How membrane receptors tread the fine balance between symbiosis and immunity signaling.
Chiu CH, Paszkowski U - PNAS, 2021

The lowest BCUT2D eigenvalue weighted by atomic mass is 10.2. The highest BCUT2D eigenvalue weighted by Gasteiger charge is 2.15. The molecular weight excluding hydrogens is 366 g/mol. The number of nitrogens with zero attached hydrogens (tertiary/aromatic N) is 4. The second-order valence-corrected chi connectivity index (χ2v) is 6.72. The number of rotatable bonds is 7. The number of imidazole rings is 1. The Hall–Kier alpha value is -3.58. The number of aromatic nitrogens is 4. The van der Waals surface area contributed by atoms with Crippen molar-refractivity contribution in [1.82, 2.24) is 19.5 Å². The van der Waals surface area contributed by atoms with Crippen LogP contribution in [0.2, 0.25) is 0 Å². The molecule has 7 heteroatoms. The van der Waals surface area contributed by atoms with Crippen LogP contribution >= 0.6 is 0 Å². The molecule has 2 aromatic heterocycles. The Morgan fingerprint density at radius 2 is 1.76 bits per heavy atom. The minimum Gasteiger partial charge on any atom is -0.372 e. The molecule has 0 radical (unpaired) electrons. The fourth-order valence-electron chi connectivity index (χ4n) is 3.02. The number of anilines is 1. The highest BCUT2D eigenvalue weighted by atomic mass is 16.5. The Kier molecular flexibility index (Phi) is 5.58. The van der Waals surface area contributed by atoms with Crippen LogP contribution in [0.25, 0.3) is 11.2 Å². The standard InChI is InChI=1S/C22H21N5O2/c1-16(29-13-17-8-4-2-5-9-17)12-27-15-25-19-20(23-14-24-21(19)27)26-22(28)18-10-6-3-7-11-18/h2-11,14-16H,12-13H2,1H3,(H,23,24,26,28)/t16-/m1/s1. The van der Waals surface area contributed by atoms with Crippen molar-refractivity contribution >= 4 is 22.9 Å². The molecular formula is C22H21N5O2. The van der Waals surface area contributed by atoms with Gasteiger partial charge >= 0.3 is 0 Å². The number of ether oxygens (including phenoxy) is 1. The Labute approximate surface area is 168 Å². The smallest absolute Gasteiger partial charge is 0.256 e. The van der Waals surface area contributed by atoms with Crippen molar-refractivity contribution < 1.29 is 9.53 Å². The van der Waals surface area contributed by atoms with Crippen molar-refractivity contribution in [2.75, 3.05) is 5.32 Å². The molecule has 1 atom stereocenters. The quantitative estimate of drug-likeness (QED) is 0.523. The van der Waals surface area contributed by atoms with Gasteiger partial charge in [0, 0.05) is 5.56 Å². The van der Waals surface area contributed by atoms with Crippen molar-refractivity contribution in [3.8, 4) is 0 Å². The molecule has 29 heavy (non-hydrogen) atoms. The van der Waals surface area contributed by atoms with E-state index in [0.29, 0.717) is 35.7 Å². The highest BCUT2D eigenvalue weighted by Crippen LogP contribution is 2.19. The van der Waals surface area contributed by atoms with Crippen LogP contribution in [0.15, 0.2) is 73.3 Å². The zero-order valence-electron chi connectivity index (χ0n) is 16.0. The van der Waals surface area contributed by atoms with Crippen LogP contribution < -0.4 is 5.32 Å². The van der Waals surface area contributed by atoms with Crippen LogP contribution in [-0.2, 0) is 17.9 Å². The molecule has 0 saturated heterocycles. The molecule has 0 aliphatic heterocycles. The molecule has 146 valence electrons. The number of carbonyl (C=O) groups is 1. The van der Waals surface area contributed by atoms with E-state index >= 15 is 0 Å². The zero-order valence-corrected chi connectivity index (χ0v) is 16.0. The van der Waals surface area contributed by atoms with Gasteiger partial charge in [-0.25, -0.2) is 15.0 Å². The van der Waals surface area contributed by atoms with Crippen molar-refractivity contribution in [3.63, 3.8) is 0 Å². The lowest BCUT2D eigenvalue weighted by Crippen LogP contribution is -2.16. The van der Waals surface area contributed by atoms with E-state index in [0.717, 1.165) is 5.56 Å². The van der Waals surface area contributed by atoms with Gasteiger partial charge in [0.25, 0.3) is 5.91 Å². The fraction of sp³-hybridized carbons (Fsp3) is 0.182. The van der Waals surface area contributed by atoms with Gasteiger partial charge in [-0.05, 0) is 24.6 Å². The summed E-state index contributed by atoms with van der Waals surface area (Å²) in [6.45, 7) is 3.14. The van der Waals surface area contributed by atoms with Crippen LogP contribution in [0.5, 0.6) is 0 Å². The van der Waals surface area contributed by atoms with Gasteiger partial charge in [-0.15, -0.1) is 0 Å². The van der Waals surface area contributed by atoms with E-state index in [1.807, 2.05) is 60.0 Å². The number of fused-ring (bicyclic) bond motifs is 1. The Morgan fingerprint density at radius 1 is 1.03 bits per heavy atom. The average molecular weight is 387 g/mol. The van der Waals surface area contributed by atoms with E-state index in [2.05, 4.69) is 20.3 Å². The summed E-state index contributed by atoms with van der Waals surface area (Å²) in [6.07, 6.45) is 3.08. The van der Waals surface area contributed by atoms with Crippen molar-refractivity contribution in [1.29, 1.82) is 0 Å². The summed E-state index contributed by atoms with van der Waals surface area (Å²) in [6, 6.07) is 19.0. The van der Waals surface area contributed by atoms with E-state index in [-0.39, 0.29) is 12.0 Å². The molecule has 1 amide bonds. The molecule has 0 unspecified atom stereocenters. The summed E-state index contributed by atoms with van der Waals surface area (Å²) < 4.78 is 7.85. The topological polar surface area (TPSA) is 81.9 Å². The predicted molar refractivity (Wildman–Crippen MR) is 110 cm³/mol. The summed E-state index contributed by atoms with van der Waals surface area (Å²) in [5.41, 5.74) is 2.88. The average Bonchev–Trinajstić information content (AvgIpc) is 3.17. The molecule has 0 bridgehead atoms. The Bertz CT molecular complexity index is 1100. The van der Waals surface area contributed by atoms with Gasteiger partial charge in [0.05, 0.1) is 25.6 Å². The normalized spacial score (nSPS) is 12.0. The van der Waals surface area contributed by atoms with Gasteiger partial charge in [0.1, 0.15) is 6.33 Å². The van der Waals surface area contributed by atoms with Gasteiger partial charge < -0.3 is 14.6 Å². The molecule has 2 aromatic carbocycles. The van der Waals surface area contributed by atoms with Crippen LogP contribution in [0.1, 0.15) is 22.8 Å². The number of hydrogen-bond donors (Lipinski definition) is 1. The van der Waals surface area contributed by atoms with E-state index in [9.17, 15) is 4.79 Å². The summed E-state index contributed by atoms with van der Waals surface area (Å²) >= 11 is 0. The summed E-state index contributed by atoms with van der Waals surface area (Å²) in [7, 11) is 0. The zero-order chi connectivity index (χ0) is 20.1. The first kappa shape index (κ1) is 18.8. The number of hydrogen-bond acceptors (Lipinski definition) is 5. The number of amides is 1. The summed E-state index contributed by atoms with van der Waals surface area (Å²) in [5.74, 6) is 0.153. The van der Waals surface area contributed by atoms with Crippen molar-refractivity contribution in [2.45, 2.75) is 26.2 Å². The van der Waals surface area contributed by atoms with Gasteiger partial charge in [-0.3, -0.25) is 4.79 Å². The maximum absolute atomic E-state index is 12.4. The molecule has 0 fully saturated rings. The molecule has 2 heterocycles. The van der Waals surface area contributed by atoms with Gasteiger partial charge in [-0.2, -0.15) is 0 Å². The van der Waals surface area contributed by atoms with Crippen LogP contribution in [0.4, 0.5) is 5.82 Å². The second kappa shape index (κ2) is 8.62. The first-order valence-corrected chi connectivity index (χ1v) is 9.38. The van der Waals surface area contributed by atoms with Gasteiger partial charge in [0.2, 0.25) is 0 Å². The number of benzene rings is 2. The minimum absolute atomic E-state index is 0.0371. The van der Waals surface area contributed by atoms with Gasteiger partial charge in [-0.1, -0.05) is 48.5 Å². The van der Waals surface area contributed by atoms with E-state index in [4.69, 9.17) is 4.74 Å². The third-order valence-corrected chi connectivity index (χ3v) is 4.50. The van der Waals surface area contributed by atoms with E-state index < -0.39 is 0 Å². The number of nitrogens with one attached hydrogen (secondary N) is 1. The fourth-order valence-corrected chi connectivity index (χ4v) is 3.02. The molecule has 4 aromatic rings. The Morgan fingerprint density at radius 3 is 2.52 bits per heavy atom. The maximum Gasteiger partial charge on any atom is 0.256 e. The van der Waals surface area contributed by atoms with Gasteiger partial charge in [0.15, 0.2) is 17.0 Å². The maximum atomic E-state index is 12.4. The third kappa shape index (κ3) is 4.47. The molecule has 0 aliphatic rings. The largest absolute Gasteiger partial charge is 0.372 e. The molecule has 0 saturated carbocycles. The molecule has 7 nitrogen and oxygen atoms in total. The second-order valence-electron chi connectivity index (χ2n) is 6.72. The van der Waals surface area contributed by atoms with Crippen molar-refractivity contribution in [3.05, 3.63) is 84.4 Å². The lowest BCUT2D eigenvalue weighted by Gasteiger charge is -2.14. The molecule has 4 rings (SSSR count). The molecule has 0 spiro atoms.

Throughout their life cycle, plants have to respond appropriately to diverse microorganisms. While living alongside harmless commensals and warding off disease-causing and nutrient-seeking pathogens, plants also engage in intimate endosymbiosis with microorganisms that deliver scarce mineral nutrients. In particular, the mutually beneficial symbiosis with arbuscular mycorrhizal fungi (AMF) is prevalent and is thought to have been instrumental for plant colonization of the terrestrial landscape ca. 450 million years ago. Until today, it remains important for plant nutrition (1). The molecular mechanisms that underlie the decisions made by plants to engage with the appropriate microorganisms are an area of intense research, and knowledge gleaned could enable the development of crops that benefit more from and are compromised less by their microbiomes.
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